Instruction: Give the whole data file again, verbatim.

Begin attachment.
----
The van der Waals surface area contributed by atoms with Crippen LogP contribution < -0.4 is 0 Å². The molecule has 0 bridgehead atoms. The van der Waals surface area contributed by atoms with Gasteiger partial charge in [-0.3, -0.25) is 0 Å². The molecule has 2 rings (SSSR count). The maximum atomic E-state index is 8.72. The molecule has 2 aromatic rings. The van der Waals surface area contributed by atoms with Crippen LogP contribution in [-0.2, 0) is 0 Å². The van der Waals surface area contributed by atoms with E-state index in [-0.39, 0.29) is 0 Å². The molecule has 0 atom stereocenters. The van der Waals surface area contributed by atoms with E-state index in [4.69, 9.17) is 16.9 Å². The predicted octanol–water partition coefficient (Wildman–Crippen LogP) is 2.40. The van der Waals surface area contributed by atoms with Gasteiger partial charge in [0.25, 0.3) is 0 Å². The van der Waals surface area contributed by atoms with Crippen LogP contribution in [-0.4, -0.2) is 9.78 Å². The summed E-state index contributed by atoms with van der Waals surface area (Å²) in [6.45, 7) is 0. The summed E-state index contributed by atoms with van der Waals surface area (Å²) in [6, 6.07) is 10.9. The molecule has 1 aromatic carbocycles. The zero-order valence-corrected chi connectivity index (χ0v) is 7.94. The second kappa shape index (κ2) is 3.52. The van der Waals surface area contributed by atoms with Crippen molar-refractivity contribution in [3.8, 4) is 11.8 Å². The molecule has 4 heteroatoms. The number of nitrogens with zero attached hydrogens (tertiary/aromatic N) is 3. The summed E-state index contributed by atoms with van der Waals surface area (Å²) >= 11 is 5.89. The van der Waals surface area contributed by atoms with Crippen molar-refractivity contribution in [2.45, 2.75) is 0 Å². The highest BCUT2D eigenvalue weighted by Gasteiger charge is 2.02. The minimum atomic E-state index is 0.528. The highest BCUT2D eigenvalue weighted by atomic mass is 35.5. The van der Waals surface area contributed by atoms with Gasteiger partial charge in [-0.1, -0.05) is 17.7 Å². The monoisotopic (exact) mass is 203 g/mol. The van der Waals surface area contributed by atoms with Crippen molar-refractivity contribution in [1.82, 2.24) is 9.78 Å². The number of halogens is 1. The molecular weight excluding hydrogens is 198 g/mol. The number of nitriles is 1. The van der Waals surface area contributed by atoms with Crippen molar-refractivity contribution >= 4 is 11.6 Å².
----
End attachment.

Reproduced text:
The van der Waals surface area contributed by atoms with Crippen LogP contribution < -0.4 is 0 Å². The molecule has 0 bridgehead atoms. The van der Waals surface area contributed by atoms with Gasteiger partial charge in [-0.3, -0.25) is 0 Å². The molecule has 2 rings (SSSR count). The maximum atomic E-state index is 8.72. The molecule has 2 aromatic rings. The van der Waals surface area contributed by atoms with Crippen LogP contribution in [-0.2, 0) is 0 Å². The van der Waals surface area contributed by atoms with E-state index in [-0.39, 0.29) is 0 Å². The molecule has 0 atom stereocenters. The van der Waals surface area contributed by atoms with E-state index in [4.69, 9.17) is 16.9 Å². The predicted octanol–water partition coefficient (Wildman–Crippen LogP) is 2.40. The van der Waals surface area contributed by atoms with Gasteiger partial charge in [0.25, 0.3) is 0 Å². The van der Waals surface area contributed by atoms with Crippen LogP contribution in [-0.4, -0.2) is 9.78 Å². The summed E-state index contributed by atoms with van der Waals surface area (Å²) in [6.45, 7) is 0. The summed E-state index contributed by atoms with van der Waals surface area (Å²) in [6, 6.07) is 10.9. The molecule has 1 aromatic carbocycles. The zero-order valence-corrected chi connectivity index (χ0v) is 7.94. The second kappa shape index (κ2) is 3.52. The van der Waals surface area contributed by atoms with Crippen molar-refractivity contribution in [3.8, 4) is 11.8 Å². The molecule has 4 heteroatoms. The number of nitrogens with zero attached hydrogens (tertiary/aromatic N) is 3. The summed E-state index contributed by atoms with van der Waals surface area (Å²) >= 11 is 5.89. The van der Waals surface area contributed by atoms with Crippen molar-refractivity contribution in [2.45, 2.75) is 0 Å². The highest BCUT2D eigenvalue weighted by Gasteiger charge is 2.02. The minimum atomic E-state index is 0.528. The highest BCUT2D eigenvalue weighted by atomic mass is 35.5. The van der Waals surface area contributed by atoms with Gasteiger partial charge in [-0.1, -0.05) is 17.7 Å². The monoisotopic (exact) mass is 203 g/mol. The van der Waals surface area contributed by atoms with Crippen molar-refractivity contribution in [1.82, 2.24) is 9.78 Å². The number of halogens is 1. The molecular weight excluding hydrogens is 198 g/mol. The number of nitriles is 1. The van der Waals surface area contributed by atoms with Crippen molar-refractivity contribution >= 4 is 11.6 Å².